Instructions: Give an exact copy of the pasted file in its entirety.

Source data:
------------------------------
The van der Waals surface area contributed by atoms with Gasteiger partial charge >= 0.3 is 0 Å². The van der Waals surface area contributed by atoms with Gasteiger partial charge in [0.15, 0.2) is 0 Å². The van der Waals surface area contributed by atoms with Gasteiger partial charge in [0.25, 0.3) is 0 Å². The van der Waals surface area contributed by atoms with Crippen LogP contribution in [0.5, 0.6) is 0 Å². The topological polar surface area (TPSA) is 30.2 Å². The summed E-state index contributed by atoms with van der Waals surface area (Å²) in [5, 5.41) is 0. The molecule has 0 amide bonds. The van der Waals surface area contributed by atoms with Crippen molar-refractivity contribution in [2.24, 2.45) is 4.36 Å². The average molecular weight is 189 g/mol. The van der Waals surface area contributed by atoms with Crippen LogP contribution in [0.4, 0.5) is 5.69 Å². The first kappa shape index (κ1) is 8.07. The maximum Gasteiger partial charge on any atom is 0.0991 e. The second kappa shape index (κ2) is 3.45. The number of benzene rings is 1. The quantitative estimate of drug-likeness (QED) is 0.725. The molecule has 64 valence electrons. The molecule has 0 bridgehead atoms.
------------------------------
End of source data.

The van der Waals surface area contributed by atoms with Gasteiger partial charge >= 0.3 is 0 Å². The van der Waals surface area contributed by atoms with Gasteiger partial charge in [0.15, 0.2) is 0 Å². The van der Waals surface area contributed by atoms with Gasteiger partial charge in [0.25, 0.3) is 0 Å². The van der Waals surface area contributed by atoms with Crippen LogP contribution in [0.5, 0.6) is 0 Å². The topological polar surface area (TPSA) is 30.2 Å². The summed E-state index contributed by atoms with van der Waals surface area (Å²) in [5, 5.41) is 0. The molecule has 0 amide bonds. The van der Waals surface area contributed by atoms with Crippen molar-refractivity contribution in [2.24, 2.45) is 4.36 Å². The average molecular weight is 189 g/mol. The van der Waals surface area contributed by atoms with Crippen LogP contribution in [0.4, 0.5) is 5.69 Å². The first kappa shape index (κ1) is 8.07. The maximum Gasteiger partial charge on any atom is 0.0991 e. The second kappa shape index (κ2) is 3.45. The number of benzene rings is 1. The quantitative estimate of drug-likeness (QED) is 0.725. The molecule has 64 valence electrons. The molecule has 0 bridgehead atoms.